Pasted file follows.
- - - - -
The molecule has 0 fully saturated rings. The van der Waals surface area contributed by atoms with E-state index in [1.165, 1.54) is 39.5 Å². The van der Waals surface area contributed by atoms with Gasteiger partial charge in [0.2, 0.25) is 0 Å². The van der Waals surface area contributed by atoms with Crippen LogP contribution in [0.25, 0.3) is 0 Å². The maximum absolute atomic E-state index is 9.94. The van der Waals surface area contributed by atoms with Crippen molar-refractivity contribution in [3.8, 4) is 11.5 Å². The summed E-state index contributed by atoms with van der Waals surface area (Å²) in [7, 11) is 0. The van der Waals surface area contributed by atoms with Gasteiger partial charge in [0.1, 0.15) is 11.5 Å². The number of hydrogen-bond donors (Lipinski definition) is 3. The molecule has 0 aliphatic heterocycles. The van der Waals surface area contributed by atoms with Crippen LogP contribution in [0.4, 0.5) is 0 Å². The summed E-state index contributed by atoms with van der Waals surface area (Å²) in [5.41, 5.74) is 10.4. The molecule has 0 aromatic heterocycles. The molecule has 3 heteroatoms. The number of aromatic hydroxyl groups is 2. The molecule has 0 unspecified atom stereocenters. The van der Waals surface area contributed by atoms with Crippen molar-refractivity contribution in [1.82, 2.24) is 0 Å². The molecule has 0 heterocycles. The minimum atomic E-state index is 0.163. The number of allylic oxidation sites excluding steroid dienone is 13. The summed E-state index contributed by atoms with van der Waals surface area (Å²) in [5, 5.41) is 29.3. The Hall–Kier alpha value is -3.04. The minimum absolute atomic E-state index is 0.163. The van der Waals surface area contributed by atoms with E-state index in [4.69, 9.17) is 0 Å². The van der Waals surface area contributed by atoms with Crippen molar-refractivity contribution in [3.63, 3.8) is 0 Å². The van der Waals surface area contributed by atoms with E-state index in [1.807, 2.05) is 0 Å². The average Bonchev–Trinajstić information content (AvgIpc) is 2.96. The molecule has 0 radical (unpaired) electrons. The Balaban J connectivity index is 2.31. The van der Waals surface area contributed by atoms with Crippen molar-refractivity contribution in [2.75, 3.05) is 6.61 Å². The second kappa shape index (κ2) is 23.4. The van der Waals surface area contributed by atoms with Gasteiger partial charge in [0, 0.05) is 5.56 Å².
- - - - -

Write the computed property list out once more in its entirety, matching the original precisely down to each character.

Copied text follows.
The molecule has 0 fully saturated rings. The van der Waals surface area contributed by atoms with E-state index in [1.165, 1.54) is 39.5 Å². The van der Waals surface area contributed by atoms with Gasteiger partial charge in [0.2, 0.25) is 0 Å². The van der Waals surface area contributed by atoms with Crippen LogP contribution in [0.25, 0.3) is 0 Å². The maximum absolute atomic E-state index is 9.94. The van der Waals surface area contributed by atoms with Crippen molar-refractivity contribution in [3.8, 4) is 11.5 Å². The summed E-state index contributed by atoms with van der Waals surface area (Å²) in [7, 11) is 0. The van der Waals surface area contributed by atoms with Gasteiger partial charge in [0.1, 0.15) is 11.5 Å². The number of hydrogen-bond donors (Lipinski definition) is 3. The molecule has 0 aliphatic heterocycles. The van der Waals surface area contributed by atoms with Crippen LogP contribution in [0.4, 0.5) is 0 Å². The summed E-state index contributed by atoms with van der Waals surface area (Å²) in [5.41, 5.74) is 10.4. The molecule has 0 aromatic heterocycles. The molecule has 3 heteroatoms. The number of aromatic hydroxyl groups is 2. The molecule has 0 unspecified atom stereocenters. The van der Waals surface area contributed by atoms with Crippen molar-refractivity contribution in [1.82, 2.24) is 0 Å². The molecule has 0 heterocycles. The minimum atomic E-state index is 0.163. The number of allylic oxidation sites excluding steroid dienone is 13. The summed E-state index contributed by atoms with van der Waals surface area (Å²) in [5, 5.41) is 29.3. The Hall–Kier alpha value is -3.04. The minimum absolute atomic E-state index is 0.163. The van der Waals surface area contributed by atoms with E-state index in [4.69, 9.17) is 0 Å². The van der Waals surface area contributed by atoms with Crippen molar-refractivity contribution in [3.63, 3.8) is 0 Å². The van der Waals surface area contributed by atoms with E-state index in [1.807, 2.05) is 0 Å². The average Bonchev–Trinajstić information content (AvgIpc) is 2.96. The molecule has 0 radical (unpaired) electrons. The Balaban J connectivity index is 2.31. The van der Waals surface area contributed by atoms with Crippen molar-refractivity contribution in [2.75, 3.05) is 6.61 Å². The second kappa shape index (κ2) is 23.4. The van der Waals surface area contributed by atoms with Gasteiger partial charge in [0, 0.05) is 5.56 Å².